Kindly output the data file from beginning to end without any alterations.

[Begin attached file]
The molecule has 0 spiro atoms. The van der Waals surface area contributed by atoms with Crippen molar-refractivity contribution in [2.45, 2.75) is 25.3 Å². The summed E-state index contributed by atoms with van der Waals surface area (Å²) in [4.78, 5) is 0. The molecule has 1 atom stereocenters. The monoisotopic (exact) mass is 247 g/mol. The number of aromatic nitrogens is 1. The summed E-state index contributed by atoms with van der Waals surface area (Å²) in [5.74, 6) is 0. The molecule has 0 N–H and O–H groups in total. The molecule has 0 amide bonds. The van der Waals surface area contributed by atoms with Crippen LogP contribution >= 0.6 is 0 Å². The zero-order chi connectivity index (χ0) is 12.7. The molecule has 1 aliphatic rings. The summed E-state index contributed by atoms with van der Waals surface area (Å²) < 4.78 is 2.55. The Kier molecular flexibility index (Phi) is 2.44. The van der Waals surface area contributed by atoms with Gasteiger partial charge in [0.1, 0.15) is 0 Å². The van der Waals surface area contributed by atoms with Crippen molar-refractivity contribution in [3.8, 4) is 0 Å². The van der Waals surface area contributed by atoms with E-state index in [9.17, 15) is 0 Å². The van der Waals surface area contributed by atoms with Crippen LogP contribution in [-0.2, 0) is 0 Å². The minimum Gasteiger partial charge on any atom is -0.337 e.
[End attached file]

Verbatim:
The molecule has 0 spiro atoms. The van der Waals surface area contributed by atoms with Crippen molar-refractivity contribution in [2.45, 2.75) is 25.3 Å². The summed E-state index contributed by atoms with van der Waals surface area (Å²) in [4.78, 5) is 0. The molecule has 1 atom stereocenters. The monoisotopic (exact) mass is 247 g/mol. The number of aromatic nitrogens is 1. The summed E-state index contributed by atoms with van der Waals surface area (Å²) in [5.74, 6) is 0. The molecule has 0 N–H and O–H groups in total. The molecule has 0 amide bonds. The van der Waals surface area contributed by atoms with Crippen LogP contribution >= 0.6 is 0 Å². The zero-order chi connectivity index (χ0) is 12.7. The molecule has 1 aliphatic rings. The summed E-state index contributed by atoms with van der Waals surface area (Å²) < 4.78 is 2.55. The Kier molecular flexibility index (Phi) is 2.44. The van der Waals surface area contributed by atoms with Gasteiger partial charge in [0.1, 0.15) is 0 Å². The van der Waals surface area contributed by atoms with Crippen molar-refractivity contribution in [3.8, 4) is 0 Å². The van der Waals surface area contributed by atoms with E-state index in [9.17, 15) is 0 Å². The van der Waals surface area contributed by atoms with Crippen LogP contribution in [-0.2, 0) is 0 Å². The minimum Gasteiger partial charge on any atom is -0.337 e.